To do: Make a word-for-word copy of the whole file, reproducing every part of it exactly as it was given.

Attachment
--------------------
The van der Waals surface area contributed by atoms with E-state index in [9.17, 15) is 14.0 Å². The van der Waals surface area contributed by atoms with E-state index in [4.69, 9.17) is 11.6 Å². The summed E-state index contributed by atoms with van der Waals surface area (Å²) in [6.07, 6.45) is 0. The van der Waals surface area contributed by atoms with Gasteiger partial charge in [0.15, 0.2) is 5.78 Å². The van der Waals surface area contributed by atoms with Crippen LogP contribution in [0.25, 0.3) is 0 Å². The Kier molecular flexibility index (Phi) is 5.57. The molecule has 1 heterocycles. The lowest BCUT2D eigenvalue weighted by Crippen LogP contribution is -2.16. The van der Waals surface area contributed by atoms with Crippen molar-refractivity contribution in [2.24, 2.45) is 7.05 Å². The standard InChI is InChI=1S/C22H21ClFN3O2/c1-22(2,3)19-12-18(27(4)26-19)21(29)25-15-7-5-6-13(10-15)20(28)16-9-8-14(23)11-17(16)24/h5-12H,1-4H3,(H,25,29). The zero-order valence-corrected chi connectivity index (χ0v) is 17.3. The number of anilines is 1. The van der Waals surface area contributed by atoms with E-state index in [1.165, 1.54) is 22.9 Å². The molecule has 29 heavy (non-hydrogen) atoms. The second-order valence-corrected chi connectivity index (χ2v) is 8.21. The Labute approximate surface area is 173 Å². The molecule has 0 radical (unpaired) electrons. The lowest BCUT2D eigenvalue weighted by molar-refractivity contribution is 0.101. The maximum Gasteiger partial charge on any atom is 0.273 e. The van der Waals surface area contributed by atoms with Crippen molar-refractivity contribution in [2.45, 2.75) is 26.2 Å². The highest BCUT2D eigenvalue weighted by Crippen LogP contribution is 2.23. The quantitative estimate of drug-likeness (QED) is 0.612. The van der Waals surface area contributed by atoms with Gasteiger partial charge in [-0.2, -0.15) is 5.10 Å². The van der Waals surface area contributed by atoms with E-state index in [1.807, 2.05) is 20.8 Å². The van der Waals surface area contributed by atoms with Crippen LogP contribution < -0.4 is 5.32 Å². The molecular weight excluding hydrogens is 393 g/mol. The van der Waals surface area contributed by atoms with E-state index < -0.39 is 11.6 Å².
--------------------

The van der Waals surface area contributed by atoms with E-state index in [9.17, 15) is 14.0 Å². The van der Waals surface area contributed by atoms with E-state index in [4.69, 9.17) is 11.6 Å². The summed E-state index contributed by atoms with van der Waals surface area (Å²) in [6.07, 6.45) is 0. The van der Waals surface area contributed by atoms with Gasteiger partial charge in [0.15, 0.2) is 5.78 Å². The van der Waals surface area contributed by atoms with Crippen LogP contribution in [0.25, 0.3) is 0 Å². The Kier molecular flexibility index (Phi) is 5.57. The molecule has 1 heterocycles. The lowest BCUT2D eigenvalue weighted by Crippen LogP contribution is -2.16. The van der Waals surface area contributed by atoms with Crippen molar-refractivity contribution in [2.24, 2.45) is 7.05 Å². The standard InChI is InChI=1S/C22H21ClFN3O2/c1-22(2,3)19-12-18(27(4)26-19)21(29)25-15-7-5-6-13(10-15)20(28)16-9-8-14(23)11-17(16)24/h5-12H,1-4H3,(H,25,29). The zero-order valence-corrected chi connectivity index (χ0v) is 17.3. The number of anilines is 1. The van der Waals surface area contributed by atoms with E-state index in [1.165, 1.54) is 22.9 Å². The molecule has 29 heavy (non-hydrogen) atoms. The second-order valence-corrected chi connectivity index (χ2v) is 8.21. The Labute approximate surface area is 173 Å². The molecule has 0 radical (unpaired) electrons. The lowest BCUT2D eigenvalue weighted by molar-refractivity contribution is 0.101. The maximum Gasteiger partial charge on any atom is 0.273 e. The van der Waals surface area contributed by atoms with Crippen molar-refractivity contribution in [2.45, 2.75) is 26.2 Å². The highest BCUT2D eigenvalue weighted by Crippen LogP contribution is 2.23. The quantitative estimate of drug-likeness (QED) is 0.612. The van der Waals surface area contributed by atoms with Gasteiger partial charge in [-0.2, -0.15) is 5.10 Å². The van der Waals surface area contributed by atoms with E-state index in [1.807, 2.05) is 20.8 Å². The van der Waals surface area contributed by atoms with Crippen LogP contribution < -0.4 is 5.32 Å². The molecular weight excluding hydrogens is 393 g/mol. The van der Waals surface area contributed by atoms with E-state index < -0.39 is 11.6 Å².